Nature Notes With a Cluck, Cluck Here

We listened to the night music of tree crickets, katydids, whippoorwills, and barking dogs.
If the economy keeps sinking, those with gardens, those who keep chickens and know how to fish will get by and those who don’t will be dependent on those who have roosters crowing next door. Carissa Katz

   As Roseanne Roseannadanna used to say, “What’s all this fuss about chickens?” 
   Having been born and raised next to my grandfather’s chicken farm in Mattituck, where he tended a flock of up to 5,000 chickens, I am quite partial to them. You might say the first bird species I learned was the once-wild fowl, Gallus gallus, or in this case, white leghorn, and the first bird I ever heard sing was the rooster.
    On Monday I took my grandchildren from San Francisco to see the old homestead. It was still there almost in its original form, but the chicken farm next door was now occupied by myriad greenhouses, 20 or more. I had known something was up when I Googled it on Google Maps in April, and all I could see from the air were lots of rectangular glassy looking buildings laid out side by side.
    Mattituck was as rural as the Midwest in the 1940s and 1950s — farm fields end on end, little fishing boats plying the waters of Long Island Sound and Peconic Bay. For a boy growing up it was the best it could be. I would gladly trade the sound of the motor vehicles that buzz by my house now at 1,000 per hour or the sound of the helicopters flying back and forth for the occasional crowings of a couple of roosters.
    At night we might hear a plane go over or a couple of cars go by, but mostly we listened to the night music of tree crickets, katydids, whippoorwills, and barking dogs. One could almost imagine how nice the Native Americans had it 400 years earlier.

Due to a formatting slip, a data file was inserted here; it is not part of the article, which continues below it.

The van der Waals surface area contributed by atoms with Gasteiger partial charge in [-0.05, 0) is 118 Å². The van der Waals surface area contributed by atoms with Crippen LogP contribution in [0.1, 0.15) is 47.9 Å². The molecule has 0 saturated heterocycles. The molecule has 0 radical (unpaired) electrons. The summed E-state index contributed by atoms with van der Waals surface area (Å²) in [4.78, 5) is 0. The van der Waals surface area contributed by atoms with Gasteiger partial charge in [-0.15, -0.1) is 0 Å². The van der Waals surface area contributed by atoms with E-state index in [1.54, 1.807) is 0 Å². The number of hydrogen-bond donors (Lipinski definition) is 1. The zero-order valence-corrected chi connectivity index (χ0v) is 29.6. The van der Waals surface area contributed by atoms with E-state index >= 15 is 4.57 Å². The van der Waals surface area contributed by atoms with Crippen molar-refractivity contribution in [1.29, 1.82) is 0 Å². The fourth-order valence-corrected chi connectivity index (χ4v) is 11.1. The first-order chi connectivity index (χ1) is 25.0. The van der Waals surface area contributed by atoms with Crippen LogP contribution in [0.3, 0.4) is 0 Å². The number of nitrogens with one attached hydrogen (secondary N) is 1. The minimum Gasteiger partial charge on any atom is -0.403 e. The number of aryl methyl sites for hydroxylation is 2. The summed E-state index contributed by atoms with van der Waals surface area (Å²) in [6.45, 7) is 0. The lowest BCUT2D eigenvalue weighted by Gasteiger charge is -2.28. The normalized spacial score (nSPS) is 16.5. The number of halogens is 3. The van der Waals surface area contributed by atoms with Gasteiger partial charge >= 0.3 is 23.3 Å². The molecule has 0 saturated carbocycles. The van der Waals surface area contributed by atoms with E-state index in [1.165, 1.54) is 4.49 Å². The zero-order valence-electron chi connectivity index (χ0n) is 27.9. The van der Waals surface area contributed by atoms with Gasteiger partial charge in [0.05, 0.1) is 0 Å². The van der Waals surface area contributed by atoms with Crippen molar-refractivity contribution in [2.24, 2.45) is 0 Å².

My family had chickens — barred rocks — Muscovi ducks, goats, and pigs, and very big vegetable and flower gardens. We canned, we pickled, we cured, we smoked, we shucked, we ate fresh. On weekends we clammed or fished. In other words, we were a typical rural eastern Long Island family. We lived to survive, not to entertain or make it into the pages of Better Homes and Gardens.
    Well, here we are on the South Fork 60 years later and things have changed. Real estate is bigger than farming and fishing, horses have replaced cows, there are more automobiles and boats than you can shake a stick at, and very few vegetable gardens and few chickens. The wild turkeys and deer are the only things that keep us from becoming completely citified. When I worked for East Hampton Town I got lots of complaints about both.
    One wonders what would happen if the economy keeps sinking and we find ourselves carrying on like a third world country, eking out a day-to-day find ourselves carrying on like a third world country, eking out a day-to-day existence and hanging on with our finger nails. A McMansion will not ensure survival as much as a little Bonac house. Those who have a garden, who have chickens, who know how to clam and fish, will get by. Those who don’t will be dependent upon those who do and will not be in a position to complain about roosters crowing.
    I don’t have any chickens in my Noyac neighborhood, but if I did, I would welcome them with open ears. I get by with the crickets and katydids and the multi-pitched barking of neighbors’ dogs. When they go so will I.
    Old McDonald had a farm, E I E I O, and on that farm he had some chickens — with a cluck, cluck here and a cluck, cluck there, here a cluck, there a cluck, everywhere a cluck, cluck. . . . See if you can finish it.